University at Buffalo

Tim Monreal (he/him/his)

Tim Monreal

Assistant Professor


Specialty/Research Focus

Curriculum and Instruction; Cultural Studies; Diversity; Immigrant Issues; Social Studies Education; Race, Inequality, and Education; Racism and AntiBlackness; Linguistic, Discourse, and Sociocultural Context; Social Justice; Qualitative Research Methods; Philosophy of Education; Sociology of Education

Contact Information
589 Baldy Hall
Phone: 716-645-5042

Professional Summary:

Tim is currently an Assistant Professor in the Department of Learning and Instruction at The University at Buffalo. Tim earned his PhD in Foundations of Education at the University of South Carolina in 2020. Tim embraces an interdisciplinary approach to research and teaching. His research broadly asks how (self) knowledge about Latinx is created and reproduced (in schools). More specifically, he is interested in the intersection of space/place on Latinx teacher identity and subjectivity, and the teaching of Latinx history and content in social studies education. Tim increasingly uses (and develops) post-structural, post-humanist, and (relational) spatial theories and method(ologies) to understand and nuance these concepts.

His work has appeared in journals such as Theory and Research in Urban Education, Educational Studies, Latino Studies, Educational Policy, Urban Review, Journal of Latinos and Education, Current Issues in Comparative Education, and The Middle Grades Review. He is the recipient of the AERA's Latino/a/x Research Issues SIG Best Dissertation award, a Spencer Dissertation Fellowship, a Southern Regional Education Board Doctoral Fellowship, and the 2018 Doctoral Student of the Year in Educational Studies at the University of South Carolina. He is a research fellow with the Latinx Research Center at Santa Clara University and the Communication Director for the American Education Studies Association.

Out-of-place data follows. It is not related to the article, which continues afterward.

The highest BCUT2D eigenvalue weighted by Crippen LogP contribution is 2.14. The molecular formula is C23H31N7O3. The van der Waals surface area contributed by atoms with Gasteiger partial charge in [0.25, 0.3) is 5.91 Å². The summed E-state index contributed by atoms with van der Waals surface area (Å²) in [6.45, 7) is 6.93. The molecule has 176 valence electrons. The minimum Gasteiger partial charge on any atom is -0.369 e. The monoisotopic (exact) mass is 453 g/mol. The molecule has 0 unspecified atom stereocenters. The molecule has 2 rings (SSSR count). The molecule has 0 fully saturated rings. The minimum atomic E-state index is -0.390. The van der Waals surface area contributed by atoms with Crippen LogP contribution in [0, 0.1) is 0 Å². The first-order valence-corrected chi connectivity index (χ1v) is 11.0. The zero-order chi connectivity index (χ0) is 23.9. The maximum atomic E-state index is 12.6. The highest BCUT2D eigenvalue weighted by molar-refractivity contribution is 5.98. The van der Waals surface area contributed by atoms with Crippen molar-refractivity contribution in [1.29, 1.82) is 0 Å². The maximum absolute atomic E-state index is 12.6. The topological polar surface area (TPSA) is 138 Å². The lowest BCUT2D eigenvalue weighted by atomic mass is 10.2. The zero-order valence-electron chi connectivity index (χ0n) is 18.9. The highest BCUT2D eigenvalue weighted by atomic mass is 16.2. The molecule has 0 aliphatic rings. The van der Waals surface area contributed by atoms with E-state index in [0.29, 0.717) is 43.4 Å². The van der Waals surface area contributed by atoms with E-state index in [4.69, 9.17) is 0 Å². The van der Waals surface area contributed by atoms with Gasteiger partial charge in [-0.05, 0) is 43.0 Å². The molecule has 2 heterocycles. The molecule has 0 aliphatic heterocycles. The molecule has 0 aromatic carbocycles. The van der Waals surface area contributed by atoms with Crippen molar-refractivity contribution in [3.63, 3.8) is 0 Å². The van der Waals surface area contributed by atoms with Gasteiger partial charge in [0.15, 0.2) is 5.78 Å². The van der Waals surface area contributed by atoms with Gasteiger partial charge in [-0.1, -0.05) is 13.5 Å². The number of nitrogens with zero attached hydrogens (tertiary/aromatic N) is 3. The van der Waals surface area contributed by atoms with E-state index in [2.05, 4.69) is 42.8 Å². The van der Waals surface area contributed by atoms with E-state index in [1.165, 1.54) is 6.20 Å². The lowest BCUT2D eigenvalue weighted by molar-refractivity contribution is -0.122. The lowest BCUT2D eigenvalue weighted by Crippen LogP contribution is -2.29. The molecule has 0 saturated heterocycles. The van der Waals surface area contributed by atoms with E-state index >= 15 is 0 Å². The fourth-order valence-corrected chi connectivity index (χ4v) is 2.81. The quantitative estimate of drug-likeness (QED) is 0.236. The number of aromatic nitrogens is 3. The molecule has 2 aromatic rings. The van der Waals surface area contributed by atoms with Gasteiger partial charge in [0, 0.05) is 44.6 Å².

He was previously a middle school (mostly social studies) teacher for 11 years (and is deeply interested in diffusing this ridiculous binary of theory and practice). He was proudly born and raised in the Central Valley of California, is the eldest of 9 brothers and sisters, and now dad to three girls. He enjoys spending my free time with my family.

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Education and Training:
  • Doctorate of Philosophy, University of South Carolina, Social Foundations of Education (2020)
  • Master of Arts, Loyola Marymount University, Secondary Education (2010)
  • Bachelor of Arts, University of California, Santa Barbara, Political Science (2008)
Awards and Honors:
  • Research Fellow; Latinx Research Hub, Santa Clara University; 2022-08-28;
  • Outstanding Equity/Justice Dissertation Award; University of South Carolina; 2021-05-01;
  • Outstanding Dissertation Award; American Educational Research Association, Latinx/a/o Research SIG; 2021-04-10;
  • State Doctoral Scholars Fellowship; Southern Region Education Board; 2019-06-03;
  • Dissertation Fellow; National Academy of Education/Spencer; 2019-05-13;
Recent Publications:
Journal Article:
  • Monreal, T. (2022). “Here being in schools is worse”: How Latinx teachers navigate, recreate, and instigate hostile spaces in the U.S. South. Educational Studies, 58(1), 50–73.
  • Monreal, T., & Popielarz, K. E. (2022). Teaching for spatial justice: A framework for social studies educators. Oregon Journal of the Social Studies, 10(2), 34–43.
  • Sinclair, K., Rodriguez, S. & Monreal, T. (2022). “We can be leaders”: Minoritized youths’ subjugated (civic) knowledges and social futures in two urban contexts. International Journal of Qualitative Studies in Education.
Book Chapter:
  • Monreal, T. (2022). “I feel like I am in-between. I am not from here or there. I don’t belong”: Using ecomaps to investigate the relational spaces of Latinx im/migrant teachers in South Carolina. In C. Magno, J. Lew, & S. Rodriguez (Eds.), (Re)Mapping migration and education: Methods, theory, and practice (pp. 13-37). Brill.
  • Monreal, T., & Tirado, J. (2022). Don’t call it The New (Latinx) South, estábamos aquí por años. In Y. Medina & M. Machado-Casas (Eds.), Critical Understandings of Latinx in Global Education (pp. 100–125). Brill.

Contact Information

589 Baldy Hall
Phone: 716-645-5042